Only the rich gentry could afford to construct the brick manor houses. George Washington built his "seat" at Mount Vernon of wood, before he got fabulously wealthy. He was clever enough to add sand to the paint, so Mount Vernon was painted to look like a stone house that would convey to visitors the appearance of great wealth and stability. Some of the rich gentry, honored now as the colonial version of the First Families of Virginia (FFV's), owned vast tracts of land. The rich gentry could afford to establish satellite communities, outlying farms known as "quarters." There, a gang of laborers raised tobacco, plus enough corn/wheat to feed the laborers and enough hay for the draft animals (oxen, mules, and sometimes horses). The quarters would rely upon the manor house farm for key supplies such as farm tools. After all, the option of going into town to pick up a few things was not available...
Each plantation (or quarter) was occupied by roughly the population of an Algonquian town. However, the main plantations had a direct connection to international trade, through individual wharfs or docks on each plantation. Ships would load tobacco hogsheads and unload goods such as glass, clothing, guns, and other manufactured products imported from England, so the Virginia economy was tightly integrated with the English economy until 1775.
There was no economic incentive in Virginia to centralize settlement. Scattered agricultural outposts, with direct shipping via Tidewater rivers to Europe, was most cost-effective settlement pattern until the population grew enough to settle lands in the Piedmont, above the Fall Line. Economically, the orders from London officials to develop towns in Virginia were unrealistic. Instead, each plantation in Tidewater Virginia was separate and largely independent from its neighbors, shipping tobacco directly overseas from the plantation wharf and importing manufactured goods directly to that wharf.
Colonial Virginians worked hard, but they did not want to haul piles of tobacco leaves or roll 1,000-pound casks of tobacco several extra miles just because British officials sitting in comfortable offices in London signed a document telling the colonials to concentrate their tobacco trade at a few ports. Virginia's Tidewater rivers were deep enough for the tobacco ships to reach far inland. It was far easier for the plantation to roll a barrel (hogshead) of tobacco to the nearby shoreline, than to transport it along a dirt road to some distant location.
Colonial Virginia roads were poor, where they existed at all. Hauling a bulk commodity like tobacco on dirt roads was a major challenge. Substantial work and time was required to move the crop from the tobaccco fields to the river wharfs, and the crop would often be degraded in quality by transport overland. Pavement was non-existent and even bridges were rare. When the hogsheads were rolled through muddy streams, enough water would leak inside to stain the tobacco leaves and encourage mold to grow, ruining the crop.
However, English officials always wanted the Virginia farmers to centralize trade. Royal governors were ordered to establish towns in Virginia, so the human settlement pattern in Virginia would be similar to that in England. Centralizing settlement would:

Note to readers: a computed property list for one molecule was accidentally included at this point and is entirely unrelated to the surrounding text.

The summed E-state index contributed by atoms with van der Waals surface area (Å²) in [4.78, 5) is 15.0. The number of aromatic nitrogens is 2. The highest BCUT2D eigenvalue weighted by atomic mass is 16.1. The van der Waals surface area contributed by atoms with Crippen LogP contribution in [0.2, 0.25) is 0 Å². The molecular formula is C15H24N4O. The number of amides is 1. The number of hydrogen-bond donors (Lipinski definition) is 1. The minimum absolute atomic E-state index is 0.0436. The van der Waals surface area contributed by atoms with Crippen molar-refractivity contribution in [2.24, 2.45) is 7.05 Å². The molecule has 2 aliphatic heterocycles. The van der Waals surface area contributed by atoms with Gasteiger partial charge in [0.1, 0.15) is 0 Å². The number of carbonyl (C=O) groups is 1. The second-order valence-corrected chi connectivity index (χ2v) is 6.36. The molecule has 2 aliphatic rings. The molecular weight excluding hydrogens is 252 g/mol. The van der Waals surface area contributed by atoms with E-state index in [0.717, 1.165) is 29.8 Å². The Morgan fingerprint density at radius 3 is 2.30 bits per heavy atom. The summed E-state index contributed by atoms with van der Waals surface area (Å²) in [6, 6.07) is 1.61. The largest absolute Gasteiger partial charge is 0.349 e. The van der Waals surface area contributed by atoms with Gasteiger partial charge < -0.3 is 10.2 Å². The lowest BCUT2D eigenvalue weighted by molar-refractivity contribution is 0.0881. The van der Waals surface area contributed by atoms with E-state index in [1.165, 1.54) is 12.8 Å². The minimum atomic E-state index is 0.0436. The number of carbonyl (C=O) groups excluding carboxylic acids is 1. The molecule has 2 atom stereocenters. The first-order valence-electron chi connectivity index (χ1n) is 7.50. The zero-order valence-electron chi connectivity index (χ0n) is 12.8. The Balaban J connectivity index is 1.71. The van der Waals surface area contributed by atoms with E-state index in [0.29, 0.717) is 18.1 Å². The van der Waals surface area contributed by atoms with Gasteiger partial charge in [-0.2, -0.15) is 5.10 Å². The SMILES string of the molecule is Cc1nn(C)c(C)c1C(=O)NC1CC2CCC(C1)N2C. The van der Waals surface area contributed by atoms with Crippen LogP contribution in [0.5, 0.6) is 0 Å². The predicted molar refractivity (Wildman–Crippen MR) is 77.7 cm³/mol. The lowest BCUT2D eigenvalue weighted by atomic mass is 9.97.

It was inefficient for the large transatlantic ships to sail from plantation to plantation. Ships wasted a lot of time loading a few hogsheads at small plantation wharfs. The smallest farms growing tobacco, perhaps owned by a recently-freed indentured servant or new immigrant just getting started, might produce 1,000-2,000 pounds of tobacco each season. (Still, the person growing the crop might refer to himself as a "planter," and to the site as a "plantation.")
That's a lot of weight. If you lift 40-pound bags of dog food, you can imagine the hard labor required to move 1,000 pounds of leaves from hot fields in the summer. Still, 1,000-2,000 pounds was enough to fill only 1-2 hogsheads, after the dried leaves were pressed or "prized" into the barrels. Only occasionally could ship captains stop at one wharf and load an entire ship with 50-100 hogsheads, usually at the large plantations where the rich gentry had the labor and land to plant, grow, harvest, and package 50-100,000 pounds of tobacco in a year.
The ship owners were well-represented in Parliament, while the Virginia tobacco planters were not. (Beginning to see an economic reason why the rich gentry in Virginia would choose to risk their life, liberty, and sacred honor in order to become free from English control?) There were intense disputes between the royal governors and the House of Burgesses regarding the creation of tobacco inspection centers, but in the 1730's Virginia finally committed to a tobacco inspection program. Legal exports could only be shipped from warehouses where tobacco had been certified as meeting the minimum standards. Inspectors were not angels, and bribery was not unknown, but the decision to centralize trade finally provided the economic stimulus for towns to develop in Virginia.
1. Roanoke Revisited Heritage Education Program, "Atlantic Crossings," http://www.nps.gov/fora/atlantic.htm (last checked October 3, 2003)
2. John Elliott Pillsbury, The Gulf Stream, http://www.history.noaa.gov/stories/gulfstream3.html (last checked October 3, 2003)